9 Jun 2008

The real cause of cattle TB

Badger culling is still on the agenda - a decision looks likely in coming weeks - maybe even this week. I've discussed this issue at some length with farmers who are for and against a cull and with a vet who is convinced it is the only way forward. However from all the evidence I have seen there is still not evidence that badgers cause TB in cattle - indeed if anything there is more evidence of the other way around. The letter below is in today's Citizen today from Martin Hancox who I have also spoken to today and previously. He makes a useful contribution to the debate. Certainly urgent attention must be given to this issue as farmers are being left in impossible situations - indeed it is an outrage this has gone on so long.


Copyright photo: Badger by Tony Evans Nature Picture Library reproduced with permission from Stop War on Badgers

According to a leaked source, Environment and Rural Affairs Secretary Hillary Benn told colleagues that he "was not persuaded by the science behind badger culling", hence his delay in responding to the EFRA Committee report and any decision on a cull. Quite right too. While farmers are very certain that a cull is necessary, many herds have been under TB restriction for years - and these cases are proof that it is not Old Brock after all.

Up to 30% of cows go temporarily non-reactor after giving birth, and some of these go on to become totally "angergis" or non-reactor, while still actively spreading within the heard. So, in many big dairy herds, the repeat tests skim off new cases but fail to remove the culprit.

There are two very simple things which could be tried:

1. Since the blood IFN test is being used on such herds, it would be very easy to use a sub-sample with the Brock stat pak test which targets such late TB anti-body levels.

2. Cows can be shedding 38 million bacilli in 30lbs of faeces per day, and PCR (DNA) tests on faecal swabs give results within hours, costing £6-10.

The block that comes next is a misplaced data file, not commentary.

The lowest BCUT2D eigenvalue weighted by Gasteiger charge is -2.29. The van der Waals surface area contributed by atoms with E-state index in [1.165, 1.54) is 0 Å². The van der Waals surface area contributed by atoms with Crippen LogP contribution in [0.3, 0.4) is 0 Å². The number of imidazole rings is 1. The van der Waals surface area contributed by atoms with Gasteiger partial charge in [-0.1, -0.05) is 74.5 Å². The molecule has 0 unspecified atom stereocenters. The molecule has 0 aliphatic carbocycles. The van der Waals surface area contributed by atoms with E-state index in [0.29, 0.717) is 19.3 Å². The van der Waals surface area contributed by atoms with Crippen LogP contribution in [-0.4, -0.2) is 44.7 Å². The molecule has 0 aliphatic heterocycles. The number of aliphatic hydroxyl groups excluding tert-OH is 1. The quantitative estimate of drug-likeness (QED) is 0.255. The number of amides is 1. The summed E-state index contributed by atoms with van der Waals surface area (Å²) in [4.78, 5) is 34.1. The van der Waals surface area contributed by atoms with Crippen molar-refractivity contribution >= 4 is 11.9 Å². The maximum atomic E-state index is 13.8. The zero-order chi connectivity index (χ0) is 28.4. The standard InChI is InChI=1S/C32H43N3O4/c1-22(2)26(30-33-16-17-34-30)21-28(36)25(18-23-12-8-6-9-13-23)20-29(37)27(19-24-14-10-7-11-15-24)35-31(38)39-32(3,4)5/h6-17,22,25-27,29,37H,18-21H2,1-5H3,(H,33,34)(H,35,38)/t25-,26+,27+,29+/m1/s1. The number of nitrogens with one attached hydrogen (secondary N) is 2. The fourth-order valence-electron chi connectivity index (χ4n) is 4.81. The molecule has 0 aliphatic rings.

M. HANCOX, Nouncells Cross, Stroud

For previous blogs and campaigns on this topic use the search facility and see
The Badger Trust.

1 comment:

Philip Booth said...

More from Martin in todays Citizen:

THE great badgers and bovine TB debate has rumbled on for 37 years and has now come to a head with the current cattle TB crisis. Farmers and vets are certain badgers are the main reservoir of TB so insist a cull is essential. But everyone has forgotten how TB works in cows and why badgers got the blame in the first place.

TB spreads within and between herds if unchecked. So the whole point of annual testing is that it removes cases before they can pass TB on, and herds under restriction are not exporting TB carriers. So TB shrank to tiny south west hotspot pockets by the early 1970s, without any badger culls. Alas, the second impact of intensive testing is that cases are found so early that they are unconfirmed being without lesions or M.bovis on culture … but at least 80 per cent of such cases do have TB. In addition tests completely miss early and late TB cases so there is a huge 'undisclosed' reservoir of cattle TB. And that is why Old Brock got the blame by default.

With intensive annual testing in hotspots since the war, it seemed as if cattle were not the main infectious source of TB. Hence the lack of testing due to Foot and Mouth in 2001 was a one-off disastrous 'experiment'. TB exploded out of control with 30,000 reactors in 2005: twice the level as at the start of the area eradication scheme in 1961. Local movement of cattle expanded the former hotspots into one big hotspot in Devon/Cornwall. And worst of all, many big dairy herds now have non-reactor or anergic active spreader cases so have been under restriction since FMD or longer. Zero tolerance on overdue herd tests and more testing has begun to reduce the crisis without any need for badger culls.

Professor Bourne and the ISG's report last year claimed that proactive culls reduced cattle TB by 23 per cent, but due to perturbed badgers increased it by 20 per cent (reactive) to 25 per cent outside proactive areas. But this is complete and utter nonsense, since out of 11,000 badgers culled only 1515 had TB; in nearly half the 51 proactive culls there were 15 or fewer with TB out of 100sq km, and in total only 166 with advanced lesions which might have been a risk to cows (though it is still unclear how badgers are supposed to give cows a respiratory lung infection). The rises in TB happened before the reactive cull inside and outside no cull areas and was part of the national upsurge.

Innocent bystander, victim not villain.